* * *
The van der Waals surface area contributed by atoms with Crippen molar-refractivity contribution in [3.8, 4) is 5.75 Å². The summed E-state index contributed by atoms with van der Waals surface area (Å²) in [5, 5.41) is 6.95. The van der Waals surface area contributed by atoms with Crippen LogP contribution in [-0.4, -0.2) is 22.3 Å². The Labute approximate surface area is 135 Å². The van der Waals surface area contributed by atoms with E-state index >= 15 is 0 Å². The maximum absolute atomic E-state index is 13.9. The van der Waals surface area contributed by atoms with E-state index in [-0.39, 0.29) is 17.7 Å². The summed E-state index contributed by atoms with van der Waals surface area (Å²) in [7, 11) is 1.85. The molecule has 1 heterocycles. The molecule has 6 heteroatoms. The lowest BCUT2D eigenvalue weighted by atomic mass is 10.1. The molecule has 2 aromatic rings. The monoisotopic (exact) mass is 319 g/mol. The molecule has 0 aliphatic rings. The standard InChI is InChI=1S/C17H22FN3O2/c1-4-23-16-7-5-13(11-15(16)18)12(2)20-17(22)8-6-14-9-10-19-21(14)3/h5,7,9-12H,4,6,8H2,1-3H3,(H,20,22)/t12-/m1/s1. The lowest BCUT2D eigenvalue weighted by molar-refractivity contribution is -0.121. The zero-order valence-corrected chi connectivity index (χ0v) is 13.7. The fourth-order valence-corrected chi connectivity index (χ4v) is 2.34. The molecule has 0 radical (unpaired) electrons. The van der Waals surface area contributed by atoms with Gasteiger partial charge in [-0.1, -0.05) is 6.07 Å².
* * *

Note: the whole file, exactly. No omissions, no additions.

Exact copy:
The van der Waals surface area contributed by atoms with Crippen molar-refractivity contribution in [3.8, 4) is 5.75 Å². The summed E-state index contributed by atoms with van der Waals surface area (Å²) in [5, 5.41) is 6.95. The van der Waals surface area contributed by atoms with Crippen LogP contribution in [-0.4, -0.2) is 22.3 Å². The Labute approximate surface area is 135 Å². The van der Waals surface area contributed by atoms with E-state index >= 15 is 0 Å². The maximum absolute atomic E-state index is 13.9. The van der Waals surface area contributed by atoms with E-state index in [-0.39, 0.29) is 17.7 Å². The summed E-state index contributed by atoms with van der Waals surface area (Å²) in [7, 11) is 1.85. The molecule has 1 heterocycles. The molecule has 6 heteroatoms. The lowest BCUT2D eigenvalue weighted by atomic mass is 10.1. The molecule has 2 aromatic rings. The monoisotopic (exact) mass is 319 g/mol. The molecule has 0 aliphatic rings. The standard InChI is InChI=1S/C17H22FN3O2/c1-4-23-16-7-5-13(11-15(16)18)12(2)20-17(22)8-6-14-9-10-19-21(14)3/h5,7,9-12H,4,6,8H2,1-3H3,(H,20,22)/t12-/m1/s1. The lowest BCUT2D eigenvalue weighted by molar-refractivity contribution is -0.121. The zero-order valence-corrected chi connectivity index (χ0v) is 13.7. The fourth-order valence-corrected chi connectivity index (χ4v) is 2.34. The molecule has 0 radical (unpaired) electrons. The van der Waals surface area contributed by atoms with Gasteiger partial charge in [-0.1, -0.05) is 6.07 Å².